In addition to regulating our carbon footprint through marine activities, we can also start placing more emphasis on alternative sports that don’t require corporate culture producers who promote environmentally unfriendly functions and corporations. Also, while this last one might be a small change, it can have a great impact. This change requires us to use less of our private vehicles to get places, and more of the public transport system. Transport makes up about 72 percent of the transport sector’s greenhouse gas emissions. If public transportation is increased to the point that families are taking buses and trains more than their own cars, we might be able to significantly reduce the percentage of gas emissions that come from driving.

U.S. Rep. Alexandria Ocasio-Cortez’s (D-NY-14 Bronx) Green New Deal reinforces some of these ideas and has already shown results through the pandemic. Some proposals in the Green New Deal include high-speed rail, removing combustible engines from the road, upgrading all existing buildings, and retraining coal workers. 

One very important aspect of this Green New Deal is to reduce air travel. Many people find that to be too drastic a step towards fixing climate change, but is it really? According to a Center for Biological Diversity report, airplanes will generate about forty-three gigatonnes of planet-warming pollution through 2050. But with the current travel restrictions and just a few months of limited air travel, we are seeing clouds of nitrogen dioxide begin to evaporate from places above Italy and China. In addition to being less dependent on air travel, we are now less dependent on the coal mining industries. This has resulted in a dramatic decrease in the employment of coal workers; over 34,000 coal mining jobs have disappeared in the U.S. in the past decade. Fortunately, the Green New Deal focuses on training the coal workers in occupations pertaining to renewable and clean energy, and infrastructure. By eliminating the coal mining industry we would be making great leaps in the fight against the climate crisis.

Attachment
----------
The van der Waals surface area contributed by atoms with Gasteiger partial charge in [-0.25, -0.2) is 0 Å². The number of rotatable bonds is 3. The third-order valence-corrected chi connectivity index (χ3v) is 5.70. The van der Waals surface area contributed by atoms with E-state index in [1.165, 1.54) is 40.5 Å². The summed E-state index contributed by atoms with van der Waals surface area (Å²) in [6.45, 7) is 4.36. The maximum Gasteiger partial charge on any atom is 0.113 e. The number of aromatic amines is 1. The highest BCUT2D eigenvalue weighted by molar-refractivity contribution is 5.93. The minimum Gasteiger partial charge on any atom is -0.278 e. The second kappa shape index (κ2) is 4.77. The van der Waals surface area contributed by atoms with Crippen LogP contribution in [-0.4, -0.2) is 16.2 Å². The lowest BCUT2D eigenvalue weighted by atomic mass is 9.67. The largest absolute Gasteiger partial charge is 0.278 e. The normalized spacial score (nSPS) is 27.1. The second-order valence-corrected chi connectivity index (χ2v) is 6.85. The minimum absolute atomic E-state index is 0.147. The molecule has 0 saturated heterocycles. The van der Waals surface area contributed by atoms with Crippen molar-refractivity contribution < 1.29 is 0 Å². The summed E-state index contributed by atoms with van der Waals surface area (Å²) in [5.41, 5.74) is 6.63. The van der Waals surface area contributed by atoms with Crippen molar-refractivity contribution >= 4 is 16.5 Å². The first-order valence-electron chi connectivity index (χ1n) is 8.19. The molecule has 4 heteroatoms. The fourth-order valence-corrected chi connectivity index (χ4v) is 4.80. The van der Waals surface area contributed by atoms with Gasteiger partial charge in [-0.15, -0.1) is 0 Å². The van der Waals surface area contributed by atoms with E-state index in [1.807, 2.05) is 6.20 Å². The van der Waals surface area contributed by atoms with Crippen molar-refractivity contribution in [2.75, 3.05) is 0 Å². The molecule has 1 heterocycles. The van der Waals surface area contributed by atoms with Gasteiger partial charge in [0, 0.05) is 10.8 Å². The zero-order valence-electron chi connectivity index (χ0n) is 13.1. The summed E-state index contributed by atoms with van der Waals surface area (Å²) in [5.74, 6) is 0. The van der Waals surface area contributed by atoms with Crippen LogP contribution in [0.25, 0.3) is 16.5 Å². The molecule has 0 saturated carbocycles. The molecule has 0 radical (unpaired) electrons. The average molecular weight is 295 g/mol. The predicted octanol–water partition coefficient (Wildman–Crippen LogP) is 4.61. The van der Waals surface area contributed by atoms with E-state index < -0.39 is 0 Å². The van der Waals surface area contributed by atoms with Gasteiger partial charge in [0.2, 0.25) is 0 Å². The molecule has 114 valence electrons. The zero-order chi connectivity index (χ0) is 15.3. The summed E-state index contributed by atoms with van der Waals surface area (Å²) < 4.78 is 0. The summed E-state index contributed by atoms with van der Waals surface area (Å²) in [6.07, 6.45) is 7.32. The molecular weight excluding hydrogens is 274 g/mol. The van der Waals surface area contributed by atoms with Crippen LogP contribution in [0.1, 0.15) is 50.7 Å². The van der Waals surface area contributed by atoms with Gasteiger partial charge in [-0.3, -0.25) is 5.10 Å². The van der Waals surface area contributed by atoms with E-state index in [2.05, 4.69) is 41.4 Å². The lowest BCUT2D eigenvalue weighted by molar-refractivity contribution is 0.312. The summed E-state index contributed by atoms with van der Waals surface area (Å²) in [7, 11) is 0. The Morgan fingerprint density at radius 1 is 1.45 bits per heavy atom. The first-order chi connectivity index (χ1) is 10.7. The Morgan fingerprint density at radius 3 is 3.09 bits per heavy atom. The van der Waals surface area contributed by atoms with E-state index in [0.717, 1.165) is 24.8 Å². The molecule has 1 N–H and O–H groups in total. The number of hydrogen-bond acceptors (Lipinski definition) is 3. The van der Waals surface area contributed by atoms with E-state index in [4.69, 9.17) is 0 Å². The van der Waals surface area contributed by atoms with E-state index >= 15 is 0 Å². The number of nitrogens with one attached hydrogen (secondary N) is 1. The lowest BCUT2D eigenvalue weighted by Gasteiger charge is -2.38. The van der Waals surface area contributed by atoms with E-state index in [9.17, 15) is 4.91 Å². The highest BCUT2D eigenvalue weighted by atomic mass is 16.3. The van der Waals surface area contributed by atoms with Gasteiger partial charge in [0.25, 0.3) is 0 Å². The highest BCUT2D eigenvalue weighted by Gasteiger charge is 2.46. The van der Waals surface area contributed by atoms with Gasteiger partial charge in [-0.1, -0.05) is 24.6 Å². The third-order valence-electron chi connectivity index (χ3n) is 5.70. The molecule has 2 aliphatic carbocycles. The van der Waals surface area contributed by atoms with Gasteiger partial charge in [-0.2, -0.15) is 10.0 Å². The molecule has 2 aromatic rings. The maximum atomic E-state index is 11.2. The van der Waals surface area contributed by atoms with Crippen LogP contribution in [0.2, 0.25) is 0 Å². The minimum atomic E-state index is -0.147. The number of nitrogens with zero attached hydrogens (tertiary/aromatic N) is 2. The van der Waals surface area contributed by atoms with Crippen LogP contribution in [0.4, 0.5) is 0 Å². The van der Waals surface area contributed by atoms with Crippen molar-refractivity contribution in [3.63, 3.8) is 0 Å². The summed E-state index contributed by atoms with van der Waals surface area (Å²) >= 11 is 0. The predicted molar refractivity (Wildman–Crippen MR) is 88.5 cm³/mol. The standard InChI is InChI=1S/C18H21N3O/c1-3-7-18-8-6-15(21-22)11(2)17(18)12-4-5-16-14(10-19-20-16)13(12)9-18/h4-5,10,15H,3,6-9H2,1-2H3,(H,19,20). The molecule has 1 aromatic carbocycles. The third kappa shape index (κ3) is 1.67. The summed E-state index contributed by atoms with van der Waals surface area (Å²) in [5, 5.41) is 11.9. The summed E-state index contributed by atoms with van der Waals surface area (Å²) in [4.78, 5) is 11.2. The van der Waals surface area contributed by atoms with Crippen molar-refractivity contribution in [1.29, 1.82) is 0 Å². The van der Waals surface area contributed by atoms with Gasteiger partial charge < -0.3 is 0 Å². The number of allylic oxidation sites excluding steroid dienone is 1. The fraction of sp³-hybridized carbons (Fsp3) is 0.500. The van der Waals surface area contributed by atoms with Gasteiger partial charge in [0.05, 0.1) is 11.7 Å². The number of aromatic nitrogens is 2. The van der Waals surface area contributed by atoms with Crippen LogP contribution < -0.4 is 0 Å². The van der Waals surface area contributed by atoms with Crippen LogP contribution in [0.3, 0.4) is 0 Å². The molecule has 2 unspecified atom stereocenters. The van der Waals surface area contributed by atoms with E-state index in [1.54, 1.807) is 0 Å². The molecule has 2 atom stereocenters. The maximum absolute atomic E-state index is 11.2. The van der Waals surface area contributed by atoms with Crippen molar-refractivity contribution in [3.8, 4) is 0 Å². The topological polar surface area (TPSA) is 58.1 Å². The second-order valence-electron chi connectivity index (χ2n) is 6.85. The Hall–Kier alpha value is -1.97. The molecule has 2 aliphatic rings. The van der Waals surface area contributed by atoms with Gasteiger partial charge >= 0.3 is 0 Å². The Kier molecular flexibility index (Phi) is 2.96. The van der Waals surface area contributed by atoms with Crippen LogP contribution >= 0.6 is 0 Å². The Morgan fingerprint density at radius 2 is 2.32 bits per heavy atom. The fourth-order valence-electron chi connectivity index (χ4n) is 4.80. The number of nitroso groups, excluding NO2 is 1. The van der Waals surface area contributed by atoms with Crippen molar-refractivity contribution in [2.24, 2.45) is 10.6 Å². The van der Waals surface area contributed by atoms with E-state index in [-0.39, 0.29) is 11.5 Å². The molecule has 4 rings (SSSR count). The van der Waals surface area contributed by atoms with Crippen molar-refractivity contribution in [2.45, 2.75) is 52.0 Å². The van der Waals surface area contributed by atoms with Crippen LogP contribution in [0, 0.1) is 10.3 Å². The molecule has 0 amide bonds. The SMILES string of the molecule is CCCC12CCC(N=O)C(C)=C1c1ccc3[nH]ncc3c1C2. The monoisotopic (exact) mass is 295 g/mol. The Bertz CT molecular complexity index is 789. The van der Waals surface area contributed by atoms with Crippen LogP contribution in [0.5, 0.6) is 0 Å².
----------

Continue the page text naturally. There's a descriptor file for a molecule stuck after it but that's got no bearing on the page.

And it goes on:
Ever since the green revolution, humanity has been taking more than they need from the environment. We have abused Earth’s natural resources and expanded into territories that were inhabited by other species. I hope that this coronavirus pandemic has shown us that humanity doesn’t have to behave like a virus. We don’t have to continue worsening the climate crisis but instead, we could learn from this pandemic and start implementing regulations such as limited air travel and increased public transportations. We can turn consumerism to conservation, capitalism to socialism, and industrialism to environmentalism. 

Sapphire Perera is a junior at Port Jefferson high school. The “Turtle Island,” as the name for this ongoing column refers to the Native American mythology about North America existing on the back of a great turtle that bears every living being on its spine.

The Piping Plover could be completely lost from the shores of Long Island due to climate change. Photo by Kimberley Caruso/Audubon Photography Awards

By Brooke Bateman

Brooke Bateman